As with any employment situation, there may come a time when an employer has to terminate their employment relationship with their nanny.. When an employer runs into difficulties with his/her nanny I try to encourage them to work through the issues especially if the employee has developed a positive relationship with the children. Generally the problems can be assessed in two ways-teachable issues and non teachable issues. Teachable issues are things like cooking skills and housekeeping skills. Non teachable issues often relate to a person’s general personality and are usually difficult to change. Some examples are reliability, creativity, energy level etc. Both teachable and non teachable problems can create difficulties in an employment situation but one is far more difficult to remedy than the other.
If your nanny lacks certain skills that are teachable there is a possibility that, with an effort on their part and patience from your end, these problems may be dealt with. For example if your nanny is not a good cook and cooking is an important part of the job you may want to send her to cooking class. If, however, the problems stem from her personality or life style (as with non teachable issues) then it is less likely that you will have success.
Some issues like reliability, if address immediately, can improve with effort from the caregiver and good communication skills from the employer. But a nanny’s energy level and outlook on life is certainly more difficult to address as these are life style and personal issues that are often hard to change and may involve too much time and effort on behalf of the employer. After all your priority is to employ a nanny who is suitable for your family and can provide safe and engaging play for your children.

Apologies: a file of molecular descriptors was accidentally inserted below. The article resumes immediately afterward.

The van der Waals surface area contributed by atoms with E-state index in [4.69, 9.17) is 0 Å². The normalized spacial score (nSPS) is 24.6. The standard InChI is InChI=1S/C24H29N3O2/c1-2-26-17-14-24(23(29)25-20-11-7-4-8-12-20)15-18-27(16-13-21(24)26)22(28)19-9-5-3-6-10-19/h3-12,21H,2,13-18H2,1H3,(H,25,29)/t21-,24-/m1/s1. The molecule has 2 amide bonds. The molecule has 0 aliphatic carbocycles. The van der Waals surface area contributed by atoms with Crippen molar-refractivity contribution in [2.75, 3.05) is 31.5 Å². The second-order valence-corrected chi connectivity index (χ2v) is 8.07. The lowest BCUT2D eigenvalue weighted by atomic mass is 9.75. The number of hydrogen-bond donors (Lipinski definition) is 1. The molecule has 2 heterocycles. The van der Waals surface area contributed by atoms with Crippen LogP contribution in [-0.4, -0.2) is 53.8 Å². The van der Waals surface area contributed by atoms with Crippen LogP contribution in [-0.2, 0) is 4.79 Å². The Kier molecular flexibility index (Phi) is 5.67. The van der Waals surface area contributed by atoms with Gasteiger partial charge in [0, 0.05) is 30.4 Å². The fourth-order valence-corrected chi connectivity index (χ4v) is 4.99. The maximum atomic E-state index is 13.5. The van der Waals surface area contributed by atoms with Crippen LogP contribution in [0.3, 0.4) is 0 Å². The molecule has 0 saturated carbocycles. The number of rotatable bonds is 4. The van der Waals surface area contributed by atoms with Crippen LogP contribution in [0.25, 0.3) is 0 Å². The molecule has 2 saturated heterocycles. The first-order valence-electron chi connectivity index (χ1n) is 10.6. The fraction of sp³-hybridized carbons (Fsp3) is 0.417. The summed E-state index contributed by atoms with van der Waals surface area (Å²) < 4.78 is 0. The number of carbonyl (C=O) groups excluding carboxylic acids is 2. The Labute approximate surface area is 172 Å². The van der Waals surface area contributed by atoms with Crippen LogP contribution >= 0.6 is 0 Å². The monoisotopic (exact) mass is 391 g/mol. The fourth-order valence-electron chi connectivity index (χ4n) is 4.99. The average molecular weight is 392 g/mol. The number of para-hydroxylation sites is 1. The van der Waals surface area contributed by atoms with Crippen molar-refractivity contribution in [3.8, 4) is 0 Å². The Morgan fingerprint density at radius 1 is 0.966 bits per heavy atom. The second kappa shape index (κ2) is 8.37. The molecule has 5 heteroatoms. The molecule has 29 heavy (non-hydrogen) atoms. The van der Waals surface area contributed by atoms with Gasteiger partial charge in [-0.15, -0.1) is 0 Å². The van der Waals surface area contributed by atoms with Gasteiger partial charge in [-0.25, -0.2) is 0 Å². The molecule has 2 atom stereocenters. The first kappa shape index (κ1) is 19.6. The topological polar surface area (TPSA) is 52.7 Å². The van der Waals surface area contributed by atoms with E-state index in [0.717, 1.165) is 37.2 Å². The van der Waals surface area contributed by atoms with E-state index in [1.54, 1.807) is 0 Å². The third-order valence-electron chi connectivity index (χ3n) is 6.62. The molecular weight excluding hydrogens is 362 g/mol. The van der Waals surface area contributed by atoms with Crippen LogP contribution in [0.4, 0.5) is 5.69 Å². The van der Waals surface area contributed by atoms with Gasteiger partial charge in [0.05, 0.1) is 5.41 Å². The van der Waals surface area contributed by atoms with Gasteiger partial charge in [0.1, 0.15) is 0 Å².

Common sense dictates that these issues should be addressed during the interview and screening stage of your nanny search but sometimes people can present very well in an interview yet their job performance is not in keeping with this original assessment. There are two ways to avoid this type of problem. The first is to be very diligent and thorough when checking references. Ask the previous employer specific questions with regard to areas that are very important to you. Ask about personality and how the nanny bonded with the children. Secondly, it is always wise to have the short listed candidate come back after the initial interview to spend time with the children. This will give you an opportunity to see them interact with your children in your home and view their response to her.
Unfortunately even with diligence and thoroughness there are often times when you realize the nanny you have hired is not right for your family. Though this may be a very stressful experience for both your family and your nanny it can also be a learning experience which will provide you with additional tools to recruit and screen applicants in the future.